This review throws out the Schlockmania rule­book because Drive is not schlock.  However, it deserves men­tion on this blog for two rea­sons.  The first is that it takes pulp fic­tion arche­types and con­ven­tions and recon­fig­ures them in an inter­est­ing way, cre­at­ing some­thing beau­ti­ful enough in its craft to qual­i­fy as an art­house film while skill­ful­ly evad­ing the pre­ten­sion that often comes with such a label.  It’s also the best direct­ed film Your Humble Reviewer has seen this year.

Drive begins with a noir-ish plot­line, adapt­ed from a nov­el by James Sallis, that has echoes of Thief and The Driver. Driver (Ryan Gosling) leads a sim­ple, soli­tary life, divid­ing his time between work­ing as a stunt dri­ver in movies and doing get­away-car work pro­vid­ed by his mentor/day-job employ­er, Shannon (Bryan Cranston).  He is a cipher-like pres­ence but emo­tions lurk behind his mute, blank exte­ri­or.  Those emo­tions find a focus when Driver becomes involved with Irene (Carey Mulligan), a young moth­er whose hus­band is in pris­on.

However, Driver and Irene’s brief idyll ends when her hus­band Standard (Oscar Isaac) returns home and she takes him back.  Unfortunately for every­one, he’s in debt to some crooks for pro­tec­tion mon­ey and they are threat­en­ing his fam­i­ly if he doesn’t pull a job for them.  Driver signs on to han­dle the get­away car… and the rest is best left to view­ers to dis­cov­er for them­selves, for this is where Drive takes its famil­iar gen­re ele­ments into unpre­dictable ter­ri­to­ry that is daz­zling and shock­ing by turns.

The end result is both sub­ver­sive and exhil­a­rat­ing.  Some less atten­tive crit­ics have com­plained that Drive recy­cles stock ele­ments, which sug­gests they weren’t pay­ing atten­tion.  Drive does fas­ci­nat­ing things with its arche­types, espe­cial­ly with the hero: with­out get­ting too deeply into spoil­ers, the view­er is led to expect redemp­tion for him in the ear­ly sce­nes but what fol­lows reveals a dark­er nature to the char­ac­ter than is first shown.  Other char­ac­ters offer sim­i­lar twists of expec­ta­tions, espe­cial­ly Bernie Rose (Albert Brooks), a crime king­pin who is played for humor at first but ulti­mate­ly reveals the bru­tal instincts that help him achieve his “boss” sta­tus.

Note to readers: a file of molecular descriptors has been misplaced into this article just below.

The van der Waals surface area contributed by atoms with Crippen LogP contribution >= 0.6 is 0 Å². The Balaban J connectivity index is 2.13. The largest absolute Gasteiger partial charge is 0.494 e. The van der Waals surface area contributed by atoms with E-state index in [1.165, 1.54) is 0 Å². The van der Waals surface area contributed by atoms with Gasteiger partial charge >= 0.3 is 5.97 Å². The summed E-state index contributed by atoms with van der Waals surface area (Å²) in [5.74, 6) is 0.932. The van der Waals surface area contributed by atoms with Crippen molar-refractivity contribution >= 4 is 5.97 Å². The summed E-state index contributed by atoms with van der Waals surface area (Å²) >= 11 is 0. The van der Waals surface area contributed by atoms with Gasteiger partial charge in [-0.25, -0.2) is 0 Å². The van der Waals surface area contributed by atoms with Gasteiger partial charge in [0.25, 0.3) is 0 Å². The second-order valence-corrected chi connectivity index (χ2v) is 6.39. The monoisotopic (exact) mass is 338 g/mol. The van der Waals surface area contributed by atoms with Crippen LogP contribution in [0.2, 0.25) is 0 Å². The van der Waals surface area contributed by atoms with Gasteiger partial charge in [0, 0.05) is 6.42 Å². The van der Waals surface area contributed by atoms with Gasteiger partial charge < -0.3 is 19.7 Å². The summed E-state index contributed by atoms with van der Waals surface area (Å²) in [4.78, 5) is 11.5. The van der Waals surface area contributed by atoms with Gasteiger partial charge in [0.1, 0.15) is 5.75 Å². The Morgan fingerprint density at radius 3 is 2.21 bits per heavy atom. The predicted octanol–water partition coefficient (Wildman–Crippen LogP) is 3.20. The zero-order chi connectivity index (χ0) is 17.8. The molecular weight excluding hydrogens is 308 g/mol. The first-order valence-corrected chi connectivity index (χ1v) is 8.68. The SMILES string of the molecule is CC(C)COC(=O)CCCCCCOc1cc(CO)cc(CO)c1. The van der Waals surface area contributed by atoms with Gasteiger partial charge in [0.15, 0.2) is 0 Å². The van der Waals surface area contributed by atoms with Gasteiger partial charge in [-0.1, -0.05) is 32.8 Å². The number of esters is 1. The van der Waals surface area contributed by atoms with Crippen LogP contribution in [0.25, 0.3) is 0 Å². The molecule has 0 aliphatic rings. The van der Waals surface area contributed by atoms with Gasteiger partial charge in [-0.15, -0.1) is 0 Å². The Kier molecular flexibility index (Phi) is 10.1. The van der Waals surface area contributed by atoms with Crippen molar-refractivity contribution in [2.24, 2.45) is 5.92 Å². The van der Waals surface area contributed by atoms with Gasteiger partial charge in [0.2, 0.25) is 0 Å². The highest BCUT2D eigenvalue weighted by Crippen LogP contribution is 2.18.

Along sim­i­lar lines, as the sec­ond half of the film plows into dark ter­ri­to­ry, view­ers come to real­ize that the film is strip­ping away the roman­ti­cized ele­ments of the crime sto­ry to reveal the dis­turbing nature of its essen­tial ele­ments. At the same time, Drive finds untapped ele­ments of human­i­ty in the human wreck­age that lit­ters its land­scape: every­one here has a dream and each is held back from achiev­ing it due to destruc­tive rela­tion­ships that lead them fur­ther down a trou­bled path.  Hossein Amini’s lean script does won­ders by deliv­er­ing this sort of the­mat­ic com­plex­i­ty through a clean, sparse­ly-detailed nar­ra­tive laced with terse yet well-craft­ed dia­logue.  It nev­er over­plays its hand and as a result, its sur­pris­es pack a wal­lop.